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July 5, 2015   Pastor Steve Batten - Assistant Superintendent A/G NZ

“So he shepherded them according to integrity of his heart, and guided them by the skillfulness of his hands.” – Psalm 78:72.

I sense a turning tide within church leadership. It is a movement away from doing and the way this is achieved, to being; it is a careful recrafting of past responses to our failures, to what God can teach us from these experiences. I also sense a reexamination and rediscovery by leadership of Biblical pictures that create healing pathways, which can lead us back from failure to wholeness and health within the church community. Only when these pathways are effectively in place to create a culture of acceptance and forgiveness will we reach and retain believers who have drifted away from church some time in the past.

The parable of the two sons in Luke 15 is one of the best known of these pictures.  You know it well. The younger son leaves home and loses everything; the older son stays with his father but never embraces the possibilities of the “everything” gifted to him.  Both experience personal failure; one a long way from the house, the other while continuing to live in it.  Geography is never the issue where God’s purposes are concerned.

It’s the father’s responses to his sons that shout the loudest and demonstrate a pathway and culture worthy of our consideration if we are to reach and restore those returning to faith.

First, how is your hope?  Faith is founded on the nature and character of God, but hope is anchored in the promises discovered within his word.  Hope is never wishful thinking that leads to disappointment (Rom 5: 5), but is evidenced by God’s unconditional love we continue to hold in our hearts.

“Now hope does not disappoint, because the love of God has been poured out in our hearts by the Holy Spirit who was given to us.” – Romans 5:5

Hope is always tested by time and demands patience. It must be focused and passionate to last the distance.  While the older brother saw his younger sibling’s departure as a permanent event, this father refused to renounce hope. Why else would he watch and wait all those years?  Who are you hoping for?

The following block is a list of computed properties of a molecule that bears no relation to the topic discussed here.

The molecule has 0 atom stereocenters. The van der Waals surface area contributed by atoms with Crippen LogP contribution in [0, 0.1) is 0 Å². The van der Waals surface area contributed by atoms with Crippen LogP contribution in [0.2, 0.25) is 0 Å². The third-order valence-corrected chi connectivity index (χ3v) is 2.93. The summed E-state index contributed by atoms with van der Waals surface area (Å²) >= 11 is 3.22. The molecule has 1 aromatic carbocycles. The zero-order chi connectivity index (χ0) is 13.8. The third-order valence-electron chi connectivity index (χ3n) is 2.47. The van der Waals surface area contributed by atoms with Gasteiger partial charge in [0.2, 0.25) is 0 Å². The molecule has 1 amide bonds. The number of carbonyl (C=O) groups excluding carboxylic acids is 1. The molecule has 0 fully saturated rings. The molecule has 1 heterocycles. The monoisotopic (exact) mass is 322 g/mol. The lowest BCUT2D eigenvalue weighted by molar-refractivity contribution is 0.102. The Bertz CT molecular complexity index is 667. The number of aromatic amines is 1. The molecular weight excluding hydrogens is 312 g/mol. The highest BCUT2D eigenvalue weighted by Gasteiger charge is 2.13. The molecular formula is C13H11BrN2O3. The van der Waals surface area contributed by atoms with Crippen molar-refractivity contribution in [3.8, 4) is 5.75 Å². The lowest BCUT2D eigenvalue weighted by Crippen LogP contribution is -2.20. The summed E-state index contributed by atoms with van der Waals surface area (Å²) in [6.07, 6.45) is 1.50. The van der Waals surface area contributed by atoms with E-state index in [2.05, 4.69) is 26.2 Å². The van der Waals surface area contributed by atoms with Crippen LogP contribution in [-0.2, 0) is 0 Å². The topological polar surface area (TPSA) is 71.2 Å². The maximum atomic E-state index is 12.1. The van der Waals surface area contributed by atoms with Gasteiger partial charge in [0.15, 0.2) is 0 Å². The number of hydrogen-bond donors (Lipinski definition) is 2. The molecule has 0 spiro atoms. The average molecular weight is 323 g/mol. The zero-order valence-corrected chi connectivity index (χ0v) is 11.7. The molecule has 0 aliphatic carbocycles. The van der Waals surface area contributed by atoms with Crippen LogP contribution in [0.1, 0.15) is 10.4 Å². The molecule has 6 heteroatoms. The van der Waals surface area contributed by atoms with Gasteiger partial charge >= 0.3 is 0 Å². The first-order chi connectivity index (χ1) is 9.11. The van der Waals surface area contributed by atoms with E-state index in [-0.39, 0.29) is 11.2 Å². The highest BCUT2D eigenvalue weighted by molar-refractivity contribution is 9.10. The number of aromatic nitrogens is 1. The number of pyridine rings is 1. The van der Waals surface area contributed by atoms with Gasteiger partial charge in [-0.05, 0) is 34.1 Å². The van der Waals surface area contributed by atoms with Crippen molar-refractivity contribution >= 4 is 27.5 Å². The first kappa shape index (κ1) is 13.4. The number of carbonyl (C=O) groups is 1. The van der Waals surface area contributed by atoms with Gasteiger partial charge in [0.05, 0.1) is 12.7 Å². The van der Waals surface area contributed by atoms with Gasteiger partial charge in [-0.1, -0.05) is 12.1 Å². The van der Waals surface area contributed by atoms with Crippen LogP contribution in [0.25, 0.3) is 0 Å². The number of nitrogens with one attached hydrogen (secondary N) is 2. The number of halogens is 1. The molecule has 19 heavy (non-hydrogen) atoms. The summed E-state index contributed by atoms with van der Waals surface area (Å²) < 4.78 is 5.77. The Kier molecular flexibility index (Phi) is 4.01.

This father understood, as any parent does, that sometimes leaving, realising one’s loss and returning, make up part of the processes that shape our lives.  How every compassionate heart wishes this was not so!  Sometimes leaving involves a separation by distance; with others it’s a relational disconnection.  Yet the father’s heart sees beyond this to a completed picture, a restored relationship. He makes it his business to control the mind game of fear that shouts “What if?” and instead responds from within with words of hope.  How are you managing this battle that goes on inside you?

This father appreciates that parenting is risky and testing.  While the two sons in their unique ways “un-son” themselves, he refuses to “un-father” himself in spite of their attitudes. Neither son was ever disowned.  A change of heart that lasts cannot be engineered by pressure from without, but only by a revelation within.  Truly the “goodness of God leads to repentance” (Romans 2:4), even as we are challenged by the grace he shows to the seemingly undeserving! This father believes that people can be changed by God’s grace. He expects it!  Do you?

This is why this father is prepared. If he is to take hold of a restored future he must renounce the impossibility of his younger son’s return.  So when he sees him still some way off, he runs to embrace him.   He knows he must get there first.  First to hug and to hold, but also to set the scene by his response.  What his son and the community witness will serve as the foundation of a reaching and restoring community.  Reaching to restore is not demanding proof of change; it is the emphasis of a renewed relationship. “My son was dead but is now alive, was lost but now is found!”  His forgiveness was unreserved!  Will yours be?

Finally, this father is prepared in other ways to receive back his lost son.  Although he is the primary victim of his son’s offending, the father walks in the grace he also has received.  He covers the boy with his robe (speaking of restored social standing in the household and community); he presents his ring, (an emblem of restored influence and authority); he gives his sandals (a token of restored leadership within the household).  Here we have a man transformed back to being a son without shame or guilt.  Are you a radiant picture of reaching and restoring? As Ps David Cho said “If the church is lost, what hope is there for your community?”

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